• Permitting doctor-owned hospitals to increase the number of beds in their facilities without incurring sanctions.
  • Easing requirements for providers to enroll in Medicare.
  • Expanding Medicare telehealth visit reimbursement and allowing telehealth visits for both new and established patients.
  • Allowing Medicare patients broader access to respiratory devices and equipment.
  • Allowing deferment of court depositions of healthcare providers.
  • Allowing the provision of telemedicine by out-of-state providers.
  • Declaring the provision of healthcare as an essential service.
  • Allowing recognition of healthcare provider licensure across state lines.
  • Granting healthcare providers and facilities limited temporary protections from liability for treatment provided in relation to the public health emergency.
  • Expanding volunteer liability protections when treating COVID-19 patients.

Doctors, nurses, and hospitals have been dealing with unprecedented shortages of the supplies, equipment, medications, and beds needed to care for patients as well as the need for more medical personnel. Nonemergency healthcare services have been postponed or shifted to telemedicine. In response to personnel shortages, some medical practitioners have been providing healthcare services outside of their specialty areas. Retired practitioners have been called back to active duty. Healthcare providers in the hardest hit areas have been forced to make difficult triage decisions that were heretofore unheard of on this scale. The response to the pandemic and the difficult choices it has required have altered the standards of care for healthcare services.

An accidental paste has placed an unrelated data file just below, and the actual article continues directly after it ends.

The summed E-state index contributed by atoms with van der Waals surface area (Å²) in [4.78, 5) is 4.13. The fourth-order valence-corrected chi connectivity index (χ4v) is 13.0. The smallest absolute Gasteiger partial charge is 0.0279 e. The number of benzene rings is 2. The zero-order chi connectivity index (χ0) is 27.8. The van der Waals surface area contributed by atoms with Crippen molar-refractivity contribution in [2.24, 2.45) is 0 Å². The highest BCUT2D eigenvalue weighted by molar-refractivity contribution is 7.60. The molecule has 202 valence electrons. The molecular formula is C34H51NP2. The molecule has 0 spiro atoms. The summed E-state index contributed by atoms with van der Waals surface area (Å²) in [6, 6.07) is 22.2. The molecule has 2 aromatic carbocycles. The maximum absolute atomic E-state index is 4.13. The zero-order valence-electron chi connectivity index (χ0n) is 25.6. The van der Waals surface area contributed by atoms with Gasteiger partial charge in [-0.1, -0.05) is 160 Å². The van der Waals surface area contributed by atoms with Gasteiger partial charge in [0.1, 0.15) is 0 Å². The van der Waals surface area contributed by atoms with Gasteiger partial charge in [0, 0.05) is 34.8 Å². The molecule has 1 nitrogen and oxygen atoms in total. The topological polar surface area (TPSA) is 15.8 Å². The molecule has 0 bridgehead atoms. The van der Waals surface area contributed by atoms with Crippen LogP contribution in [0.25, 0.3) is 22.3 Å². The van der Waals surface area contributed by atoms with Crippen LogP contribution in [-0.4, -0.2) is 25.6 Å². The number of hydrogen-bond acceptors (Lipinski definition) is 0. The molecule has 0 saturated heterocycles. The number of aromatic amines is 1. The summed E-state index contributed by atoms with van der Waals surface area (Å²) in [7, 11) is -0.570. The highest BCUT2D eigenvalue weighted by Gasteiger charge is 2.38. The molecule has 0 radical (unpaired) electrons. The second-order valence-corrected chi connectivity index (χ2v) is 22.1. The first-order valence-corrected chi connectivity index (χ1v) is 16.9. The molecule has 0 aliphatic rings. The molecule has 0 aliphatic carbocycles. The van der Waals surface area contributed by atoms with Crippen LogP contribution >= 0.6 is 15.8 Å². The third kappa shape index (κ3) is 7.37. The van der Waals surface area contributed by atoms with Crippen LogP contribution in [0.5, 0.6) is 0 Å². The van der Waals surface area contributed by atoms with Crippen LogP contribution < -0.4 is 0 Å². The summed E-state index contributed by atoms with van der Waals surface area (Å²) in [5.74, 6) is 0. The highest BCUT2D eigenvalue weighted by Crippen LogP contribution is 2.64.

Practicing in harrowing conditions with the constant underlying fear of sickness and death for themselves, their patients, and their families has meant that doctors, nurses, and hospital staff have had to cope with the additional worry of increased liability. Personal injury trial lawyers immediately began advertising for litigation against healthcare providers and have been lobbying in earnest against any medical liability protection provisions for healthcare providers at state and national levels. The Doctors Company and other healthcare advocates fought for provisions in federal law to successfully enact liability protections for volunteer providers, and we have continued to advocate for broader federal protections. This advocacy has resulted in the introduction of HR 7059, the “Coronavirus Provider Protection Act,” by Representatives Lou Correa (D-CA), and Phil Roe, MD (R-TN). The trial attorneys’ national trade association has resisted these provisions every step of the way, even during this time of dire need to increase access to healthcare and bring more providers back into the workforce to care for patients.